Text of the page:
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Christopher Latham Sholes

Inventor from United States of America

Christopher Latham Sholes Christopher Latham Sholes (February 14, 1819 – February 17, 1890) was an American inventor who invented the first practical typewriter and the QWERTY keyboard still in use today. He was also a newspaper publisher and Wisconsin politician. Born in Mooresburg, Pennsylvania, Sholes moved to nearby Danville as a teenager, where he worked as an apprentice to a printer. After completing his apprenticeship, Sholes moved to Milwaukee, Wisconsin in 1837. He became a newspaper publisher and politician, serving in the Wisconsin State Senate 1848-1849, 1856–1857, and the Wisconsin State Assembly 1852-1853. He was instrumental in the successful movement to abolish capital punishment in Wisconsin: his newspaper, The Kenosha Telegraph, reported on the trial of John McCaffary in 1851, and then in 1853 he led the campaign in the Wisconsin State Assembly. He was the younger brother of Charles Sholes (1816–1867) who was a newspaper publisher and politician who served in both houses of the Wisconsin State Legislature and as mayor of Kenosha, Wisconsin. In 1845, Sholes was working as editor of the Southport Telegraph, a small newspaper in Kenosha, Wisconsin. During this time he heard about the alleged  ( Wikipedia article )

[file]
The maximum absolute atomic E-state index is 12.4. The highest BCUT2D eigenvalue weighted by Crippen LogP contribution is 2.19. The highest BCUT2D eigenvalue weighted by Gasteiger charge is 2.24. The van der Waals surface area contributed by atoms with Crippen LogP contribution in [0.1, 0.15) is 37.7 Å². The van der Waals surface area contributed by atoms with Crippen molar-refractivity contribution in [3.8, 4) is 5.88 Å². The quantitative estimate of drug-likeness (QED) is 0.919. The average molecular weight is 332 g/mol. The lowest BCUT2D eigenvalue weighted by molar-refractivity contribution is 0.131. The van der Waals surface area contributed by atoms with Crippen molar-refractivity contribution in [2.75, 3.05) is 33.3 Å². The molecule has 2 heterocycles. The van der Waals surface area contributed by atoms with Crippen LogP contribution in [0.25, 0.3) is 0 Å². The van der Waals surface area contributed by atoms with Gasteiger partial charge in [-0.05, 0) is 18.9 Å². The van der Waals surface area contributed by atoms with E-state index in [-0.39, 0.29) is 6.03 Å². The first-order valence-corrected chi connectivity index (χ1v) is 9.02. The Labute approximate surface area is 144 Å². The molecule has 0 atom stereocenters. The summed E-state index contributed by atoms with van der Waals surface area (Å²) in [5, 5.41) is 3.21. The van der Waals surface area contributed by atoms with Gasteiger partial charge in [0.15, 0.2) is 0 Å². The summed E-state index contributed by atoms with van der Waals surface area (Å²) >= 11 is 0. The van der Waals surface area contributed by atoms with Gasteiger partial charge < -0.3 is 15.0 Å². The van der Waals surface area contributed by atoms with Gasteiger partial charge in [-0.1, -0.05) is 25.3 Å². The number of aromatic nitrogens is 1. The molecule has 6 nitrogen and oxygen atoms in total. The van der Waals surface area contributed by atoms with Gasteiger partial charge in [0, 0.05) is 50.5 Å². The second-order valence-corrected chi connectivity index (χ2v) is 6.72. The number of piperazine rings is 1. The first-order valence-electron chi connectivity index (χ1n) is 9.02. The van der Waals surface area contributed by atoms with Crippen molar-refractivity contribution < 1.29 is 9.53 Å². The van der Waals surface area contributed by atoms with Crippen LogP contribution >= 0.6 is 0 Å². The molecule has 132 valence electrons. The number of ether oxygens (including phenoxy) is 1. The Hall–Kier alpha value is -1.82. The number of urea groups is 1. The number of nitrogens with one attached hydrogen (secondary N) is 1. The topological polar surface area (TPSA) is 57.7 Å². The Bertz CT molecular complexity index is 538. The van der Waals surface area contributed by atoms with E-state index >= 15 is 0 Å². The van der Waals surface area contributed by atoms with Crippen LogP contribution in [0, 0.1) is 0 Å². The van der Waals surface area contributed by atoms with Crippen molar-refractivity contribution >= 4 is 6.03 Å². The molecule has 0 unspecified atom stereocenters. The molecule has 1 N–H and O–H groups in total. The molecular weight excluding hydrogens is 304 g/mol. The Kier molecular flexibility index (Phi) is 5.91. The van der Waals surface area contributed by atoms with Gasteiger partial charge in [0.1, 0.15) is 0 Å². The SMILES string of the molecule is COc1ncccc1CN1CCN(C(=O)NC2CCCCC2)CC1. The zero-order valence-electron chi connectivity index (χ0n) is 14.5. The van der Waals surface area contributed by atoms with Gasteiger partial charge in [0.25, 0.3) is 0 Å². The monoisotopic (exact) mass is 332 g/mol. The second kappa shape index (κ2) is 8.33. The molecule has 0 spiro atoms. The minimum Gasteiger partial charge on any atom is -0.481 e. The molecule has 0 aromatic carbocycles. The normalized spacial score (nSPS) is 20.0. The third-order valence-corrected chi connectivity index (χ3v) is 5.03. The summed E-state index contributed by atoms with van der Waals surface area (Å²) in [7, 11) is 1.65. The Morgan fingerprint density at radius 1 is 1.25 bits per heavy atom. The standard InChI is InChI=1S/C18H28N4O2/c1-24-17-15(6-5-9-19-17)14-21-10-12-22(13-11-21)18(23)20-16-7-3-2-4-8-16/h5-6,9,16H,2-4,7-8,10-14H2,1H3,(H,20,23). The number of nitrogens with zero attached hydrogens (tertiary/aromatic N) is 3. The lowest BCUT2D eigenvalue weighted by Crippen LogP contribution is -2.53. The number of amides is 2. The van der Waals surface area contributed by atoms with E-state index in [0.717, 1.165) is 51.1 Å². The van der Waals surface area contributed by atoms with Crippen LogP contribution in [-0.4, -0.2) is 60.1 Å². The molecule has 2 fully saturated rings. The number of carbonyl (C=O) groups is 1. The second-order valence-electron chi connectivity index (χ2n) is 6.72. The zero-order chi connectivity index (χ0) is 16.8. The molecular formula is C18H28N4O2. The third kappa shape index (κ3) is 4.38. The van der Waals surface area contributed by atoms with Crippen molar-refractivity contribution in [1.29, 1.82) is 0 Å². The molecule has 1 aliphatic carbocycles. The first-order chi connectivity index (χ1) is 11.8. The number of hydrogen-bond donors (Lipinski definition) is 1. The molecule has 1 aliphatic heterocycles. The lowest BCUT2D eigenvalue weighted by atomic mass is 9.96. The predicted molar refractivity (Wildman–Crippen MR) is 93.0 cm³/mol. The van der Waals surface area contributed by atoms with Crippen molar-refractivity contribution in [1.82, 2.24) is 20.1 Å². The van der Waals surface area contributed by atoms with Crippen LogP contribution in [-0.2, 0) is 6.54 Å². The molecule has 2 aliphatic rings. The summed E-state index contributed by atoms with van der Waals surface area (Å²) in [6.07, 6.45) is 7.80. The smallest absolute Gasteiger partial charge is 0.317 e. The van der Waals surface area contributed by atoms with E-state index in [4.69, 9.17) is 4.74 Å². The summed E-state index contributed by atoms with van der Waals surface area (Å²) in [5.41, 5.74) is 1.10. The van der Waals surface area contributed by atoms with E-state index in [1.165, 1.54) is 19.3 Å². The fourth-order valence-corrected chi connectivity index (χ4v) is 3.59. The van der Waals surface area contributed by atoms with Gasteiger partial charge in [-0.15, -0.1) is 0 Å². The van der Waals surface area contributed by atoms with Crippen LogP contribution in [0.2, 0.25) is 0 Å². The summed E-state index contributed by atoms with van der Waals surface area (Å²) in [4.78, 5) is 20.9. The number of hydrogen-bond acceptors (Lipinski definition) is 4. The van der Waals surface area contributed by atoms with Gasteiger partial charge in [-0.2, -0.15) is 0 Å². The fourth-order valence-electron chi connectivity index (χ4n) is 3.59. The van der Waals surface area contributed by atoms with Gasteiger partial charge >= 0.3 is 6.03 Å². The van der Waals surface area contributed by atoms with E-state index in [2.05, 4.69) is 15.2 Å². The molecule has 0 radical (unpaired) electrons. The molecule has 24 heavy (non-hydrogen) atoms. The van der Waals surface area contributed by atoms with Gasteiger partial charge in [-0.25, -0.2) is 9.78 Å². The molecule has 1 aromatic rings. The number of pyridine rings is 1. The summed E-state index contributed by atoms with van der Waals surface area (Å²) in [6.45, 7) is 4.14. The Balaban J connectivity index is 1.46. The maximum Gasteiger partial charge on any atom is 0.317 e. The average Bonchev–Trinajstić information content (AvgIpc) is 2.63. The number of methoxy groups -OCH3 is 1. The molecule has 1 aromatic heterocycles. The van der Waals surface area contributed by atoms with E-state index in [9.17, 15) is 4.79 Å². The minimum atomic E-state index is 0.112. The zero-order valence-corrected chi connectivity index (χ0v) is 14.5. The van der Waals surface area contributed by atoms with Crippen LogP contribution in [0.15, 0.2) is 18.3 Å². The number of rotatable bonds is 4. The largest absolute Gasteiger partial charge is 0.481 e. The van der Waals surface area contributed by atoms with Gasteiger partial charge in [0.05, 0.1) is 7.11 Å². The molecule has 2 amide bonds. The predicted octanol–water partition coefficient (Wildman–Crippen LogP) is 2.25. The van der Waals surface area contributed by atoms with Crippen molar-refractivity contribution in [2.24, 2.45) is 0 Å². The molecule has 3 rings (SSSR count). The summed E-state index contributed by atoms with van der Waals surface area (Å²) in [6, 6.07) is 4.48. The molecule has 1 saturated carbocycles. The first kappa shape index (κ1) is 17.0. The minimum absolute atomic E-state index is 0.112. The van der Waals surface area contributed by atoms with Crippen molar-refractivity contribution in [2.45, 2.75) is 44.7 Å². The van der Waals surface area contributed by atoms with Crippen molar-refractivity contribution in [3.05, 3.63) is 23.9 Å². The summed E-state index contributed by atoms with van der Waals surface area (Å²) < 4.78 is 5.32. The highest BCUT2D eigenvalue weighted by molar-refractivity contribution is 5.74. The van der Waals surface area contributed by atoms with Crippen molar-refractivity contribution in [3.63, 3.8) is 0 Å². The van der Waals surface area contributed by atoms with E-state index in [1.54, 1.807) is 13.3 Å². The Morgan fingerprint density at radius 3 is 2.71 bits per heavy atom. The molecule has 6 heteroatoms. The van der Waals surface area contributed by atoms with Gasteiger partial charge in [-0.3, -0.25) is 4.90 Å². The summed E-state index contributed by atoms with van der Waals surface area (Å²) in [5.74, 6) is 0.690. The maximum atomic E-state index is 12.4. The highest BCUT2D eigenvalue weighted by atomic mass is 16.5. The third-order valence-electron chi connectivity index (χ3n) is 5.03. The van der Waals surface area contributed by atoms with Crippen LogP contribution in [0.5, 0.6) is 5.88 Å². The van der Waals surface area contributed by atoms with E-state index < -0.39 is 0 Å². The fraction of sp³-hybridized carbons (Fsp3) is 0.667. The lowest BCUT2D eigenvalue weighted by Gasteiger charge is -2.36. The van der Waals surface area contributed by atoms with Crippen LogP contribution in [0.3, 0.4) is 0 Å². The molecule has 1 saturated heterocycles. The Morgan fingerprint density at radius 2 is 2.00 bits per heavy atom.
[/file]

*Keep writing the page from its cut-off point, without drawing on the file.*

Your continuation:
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Personal facts

Date of birth
1819-02-14
Place of birth
Mooresburg
Nationality
United States of America
Profession
Politician, Inventor

Death

Date of death
1890-02-17
Place of death
Milwaukee
Place of burial
Forest Home Cemetery

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